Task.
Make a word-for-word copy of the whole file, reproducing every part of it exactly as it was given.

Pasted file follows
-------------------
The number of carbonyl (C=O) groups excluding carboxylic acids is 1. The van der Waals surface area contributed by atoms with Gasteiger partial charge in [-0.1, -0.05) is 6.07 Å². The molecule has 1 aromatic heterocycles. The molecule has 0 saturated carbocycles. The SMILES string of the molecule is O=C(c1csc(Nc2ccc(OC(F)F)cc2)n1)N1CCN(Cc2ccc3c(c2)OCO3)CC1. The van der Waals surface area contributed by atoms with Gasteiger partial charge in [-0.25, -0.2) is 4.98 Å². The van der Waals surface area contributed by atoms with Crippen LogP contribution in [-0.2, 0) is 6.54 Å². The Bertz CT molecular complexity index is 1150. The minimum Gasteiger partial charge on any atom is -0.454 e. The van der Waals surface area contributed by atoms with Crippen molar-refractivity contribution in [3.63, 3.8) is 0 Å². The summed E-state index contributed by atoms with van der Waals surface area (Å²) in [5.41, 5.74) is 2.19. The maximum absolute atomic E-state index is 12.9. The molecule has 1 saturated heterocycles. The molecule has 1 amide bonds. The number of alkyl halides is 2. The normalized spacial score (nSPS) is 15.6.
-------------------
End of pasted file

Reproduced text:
The number of carbonyl (C=O) groups excluding carboxylic acids is 1. The van der Waals surface area contributed by atoms with Gasteiger partial charge in [-0.1, -0.05) is 6.07 Å². The molecule has 1 aromatic heterocycles. The molecule has 0 saturated carbocycles. The SMILES string of the molecule is O=C(c1csc(Nc2ccc(OC(F)F)cc2)n1)N1CCN(Cc2ccc3c(c2)OCO3)CC1. The van der Waals surface area contributed by atoms with Gasteiger partial charge in [-0.25, -0.2) is 4.98 Å². The van der Waals surface area contributed by atoms with Crippen LogP contribution in [-0.2, 0) is 6.54 Å². The Bertz CT molecular complexity index is 1150. The minimum Gasteiger partial charge on any atom is -0.454 e. The van der Waals surface area contributed by atoms with Crippen molar-refractivity contribution in [3.63, 3.8) is 0 Å². The summed E-state index contributed by atoms with van der Waals surface area (Å²) in [5.41, 5.74) is 2.19. The maximum absolute atomic E-state index is 12.9. The molecule has 1 saturated heterocycles. The molecule has 1 amide bonds. The number of alkyl halides is 2. The normalized spacial score (nSPS) is 15.6.